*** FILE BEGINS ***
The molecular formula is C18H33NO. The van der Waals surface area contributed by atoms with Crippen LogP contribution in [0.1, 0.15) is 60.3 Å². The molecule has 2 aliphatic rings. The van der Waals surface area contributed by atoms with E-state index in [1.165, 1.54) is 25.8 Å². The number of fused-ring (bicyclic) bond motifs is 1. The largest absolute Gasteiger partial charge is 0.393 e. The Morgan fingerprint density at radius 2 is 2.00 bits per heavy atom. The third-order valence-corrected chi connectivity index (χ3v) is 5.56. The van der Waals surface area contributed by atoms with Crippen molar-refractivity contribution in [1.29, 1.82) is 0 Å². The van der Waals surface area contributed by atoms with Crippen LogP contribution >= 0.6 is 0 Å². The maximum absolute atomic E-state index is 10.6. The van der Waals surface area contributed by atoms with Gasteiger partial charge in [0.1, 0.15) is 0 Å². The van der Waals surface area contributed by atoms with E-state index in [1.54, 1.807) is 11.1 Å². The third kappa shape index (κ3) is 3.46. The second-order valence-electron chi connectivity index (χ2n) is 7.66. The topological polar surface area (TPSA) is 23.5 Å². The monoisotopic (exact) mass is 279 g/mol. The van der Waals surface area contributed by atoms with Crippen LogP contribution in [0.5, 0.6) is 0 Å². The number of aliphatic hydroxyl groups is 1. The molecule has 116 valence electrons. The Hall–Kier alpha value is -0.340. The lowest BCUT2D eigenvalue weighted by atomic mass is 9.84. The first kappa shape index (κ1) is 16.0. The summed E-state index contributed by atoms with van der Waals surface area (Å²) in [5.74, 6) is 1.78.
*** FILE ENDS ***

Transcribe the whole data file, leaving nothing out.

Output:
The molecular formula is C18H33NO. The van der Waals surface area contributed by atoms with Crippen LogP contribution in [0.1, 0.15) is 60.3 Å². The molecule has 2 aliphatic rings. The van der Waals surface area contributed by atoms with E-state index in [1.165, 1.54) is 25.8 Å². The number of fused-ring (bicyclic) bond motifs is 1. The largest absolute Gasteiger partial charge is 0.393 e. The Morgan fingerprint density at radius 2 is 2.00 bits per heavy atom. The third-order valence-corrected chi connectivity index (χ3v) is 5.56. The van der Waals surface area contributed by atoms with Crippen molar-refractivity contribution in [1.29, 1.82) is 0 Å². The van der Waals surface area contributed by atoms with Crippen LogP contribution >= 0.6 is 0 Å². The maximum absolute atomic E-state index is 10.6. The van der Waals surface area contributed by atoms with Gasteiger partial charge in [0.1, 0.15) is 0 Å². The van der Waals surface area contributed by atoms with E-state index in [1.54, 1.807) is 11.1 Å². The third kappa shape index (κ3) is 3.46. The second-order valence-electron chi connectivity index (χ2n) is 7.66. The topological polar surface area (TPSA) is 23.5 Å². The monoisotopic (exact) mass is 279 g/mol. The van der Waals surface area contributed by atoms with Crippen LogP contribution in [0.5, 0.6) is 0 Å². The number of aliphatic hydroxyl groups is 1. The molecule has 116 valence electrons. The Hall–Kier alpha value is -0.340. The lowest BCUT2D eigenvalue weighted by atomic mass is 9.84. The first kappa shape index (κ1) is 16.0. The summed E-state index contributed by atoms with van der Waals surface area (Å²) in [5.74, 6) is 1.78.